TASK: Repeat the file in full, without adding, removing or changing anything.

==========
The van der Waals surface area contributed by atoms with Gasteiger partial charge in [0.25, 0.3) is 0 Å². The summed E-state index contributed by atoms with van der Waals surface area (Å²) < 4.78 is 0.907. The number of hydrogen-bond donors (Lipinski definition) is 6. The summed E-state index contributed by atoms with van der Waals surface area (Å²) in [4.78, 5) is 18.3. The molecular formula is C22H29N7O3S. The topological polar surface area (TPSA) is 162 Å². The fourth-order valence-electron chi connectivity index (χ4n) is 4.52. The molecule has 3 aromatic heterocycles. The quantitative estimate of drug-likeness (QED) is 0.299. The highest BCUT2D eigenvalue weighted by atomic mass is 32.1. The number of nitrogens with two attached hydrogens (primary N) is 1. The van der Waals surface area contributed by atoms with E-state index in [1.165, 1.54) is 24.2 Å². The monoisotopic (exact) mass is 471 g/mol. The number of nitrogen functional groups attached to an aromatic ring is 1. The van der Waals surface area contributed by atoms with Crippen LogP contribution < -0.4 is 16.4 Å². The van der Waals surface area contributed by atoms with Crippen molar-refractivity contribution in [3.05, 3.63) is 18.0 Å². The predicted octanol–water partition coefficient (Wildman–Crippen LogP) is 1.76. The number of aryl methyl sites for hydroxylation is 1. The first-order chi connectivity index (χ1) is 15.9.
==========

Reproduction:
The van der Waals surface area contributed by atoms with Gasteiger partial charge in [0.25, 0.3) is 0 Å². The summed E-state index contributed by atoms with van der Waals surface area (Å²) < 4.78 is 0.907. The number of hydrogen-bond donors (Lipinski definition) is 6. The summed E-state index contributed by atoms with van der Waals surface area (Å²) in [4.78, 5) is 18.3. The molecular formula is C22H29N7O3S. The topological polar surface area (TPSA) is 162 Å². The fourth-order valence-electron chi connectivity index (χ4n) is 4.52. The molecule has 3 aromatic heterocycles. The quantitative estimate of drug-likeness (QED) is 0.299. The highest BCUT2D eigenvalue weighted by atomic mass is 32.1. The number of nitrogens with two attached hydrogens (primary N) is 1. The van der Waals surface area contributed by atoms with E-state index in [1.165, 1.54) is 24.2 Å². The monoisotopic (exact) mass is 471 g/mol. The number of nitrogen functional groups attached to an aromatic ring is 1. The van der Waals surface area contributed by atoms with Crippen LogP contribution < -0.4 is 16.4 Å². The van der Waals surface area contributed by atoms with Crippen molar-refractivity contribution in [3.05, 3.63) is 18.0 Å². The predicted octanol–water partition coefficient (Wildman–Crippen LogP) is 1.76. The number of aryl methyl sites for hydroxylation is 1. The first-order chi connectivity index (χ1) is 15.9.